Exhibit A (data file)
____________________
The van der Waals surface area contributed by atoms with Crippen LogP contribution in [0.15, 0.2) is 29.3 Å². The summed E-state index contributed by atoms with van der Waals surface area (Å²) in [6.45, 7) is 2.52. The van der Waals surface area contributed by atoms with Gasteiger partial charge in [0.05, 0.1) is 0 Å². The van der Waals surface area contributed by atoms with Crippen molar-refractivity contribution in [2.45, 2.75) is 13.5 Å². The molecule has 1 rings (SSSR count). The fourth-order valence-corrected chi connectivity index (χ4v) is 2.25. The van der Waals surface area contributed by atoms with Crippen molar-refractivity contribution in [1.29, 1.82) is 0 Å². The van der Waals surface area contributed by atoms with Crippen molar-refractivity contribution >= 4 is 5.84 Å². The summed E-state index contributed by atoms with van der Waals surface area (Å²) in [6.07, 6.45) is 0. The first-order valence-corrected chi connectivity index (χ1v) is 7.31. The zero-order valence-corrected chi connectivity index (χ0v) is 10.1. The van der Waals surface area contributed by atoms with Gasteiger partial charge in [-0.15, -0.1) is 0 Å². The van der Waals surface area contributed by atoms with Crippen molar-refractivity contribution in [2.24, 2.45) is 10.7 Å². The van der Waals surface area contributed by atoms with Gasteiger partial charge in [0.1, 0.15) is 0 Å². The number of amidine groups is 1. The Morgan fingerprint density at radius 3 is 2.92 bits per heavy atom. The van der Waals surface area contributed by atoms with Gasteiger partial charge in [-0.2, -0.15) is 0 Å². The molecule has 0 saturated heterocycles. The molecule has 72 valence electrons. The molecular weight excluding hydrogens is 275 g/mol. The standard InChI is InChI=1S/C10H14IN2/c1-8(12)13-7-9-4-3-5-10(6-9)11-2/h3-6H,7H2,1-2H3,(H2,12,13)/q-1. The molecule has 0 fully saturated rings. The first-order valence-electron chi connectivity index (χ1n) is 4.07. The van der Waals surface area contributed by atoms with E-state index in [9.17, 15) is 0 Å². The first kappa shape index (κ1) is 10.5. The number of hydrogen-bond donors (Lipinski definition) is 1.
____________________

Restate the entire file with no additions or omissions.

The van der Waals surface area contributed by atoms with Crippen LogP contribution in [0.15, 0.2) is 29.3 Å². The summed E-state index contributed by atoms with van der Waals surface area (Å²) in [6.45, 7) is 2.52. The van der Waals surface area contributed by atoms with Gasteiger partial charge in [0.05, 0.1) is 0 Å². The van der Waals surface area contributed by atoms with Crippen molar-refractivity contribution in [2.45, 2.75) is 13.5 Å². The molecule has 1 rings (SSSR count). The fourth-order valence-corrected chi connectivity index (χ4v) is 2.25. The van der Waals surface area contributed by atoms with Crippen molar-refractivity contribution in [1.29, 1.82) is 0 Å². The van der Waals surface area contributed by atoms with Crippen molar-refractivity contribution >= 4 is 5.84 Å². The summed E-state index contributed by atoms with van der Waals surface area (Å²) in [6.07, 6.45) is 0. The first-order valence-corrected chi connectivity index (χ1v) is 7.31. The zero-order valence-corrected chi connectivity index (χ0v) is 10.1. The van der Waals surface area contributed by atoms with Gasteiger partial charge in [-0.15, -0.1) is 0 Å². The van der Waals surface area contributed by atoms with Crippen molar-refractivity contribution in [2.24, 2.45) is 10.7 Å². The van der Waals surface area contributed by atoms with Gasteiger partial charge in [0.1, 0.15) is 0 Å². The number of amidine groups is 1. The Morgan fingerprint density at radius 3 is 2.92 bits per heavy atom. The van der Waals surface area contributed by atoms with Gasteiger partial charge in [-0.2, -0.15) is 0 Å². The molecule has 0 saturated heterocycles. The molecule has 72 valence electrons. The molecular weight excluding hydrogens is 275 g/mol. The standard InChI is InChI=1S/C10H14IN2/c1-8(12)13-7-9-4-3-5-10(6-9)11-2/h3-6H,7H2,1-2H3,(H2,12,13)/q-1. The molecule has 0 fully saturated rings. The first-order valence-electron chi connectivity index (χ1n) is 4.07. The van der Waals surface area contributed by atoms with E-state index in [9.17, 15) is 0 Å². The first kappa shape index (κ1) is 10.5. The number of hydrogen-bond donors (Lipinski definition) is 1.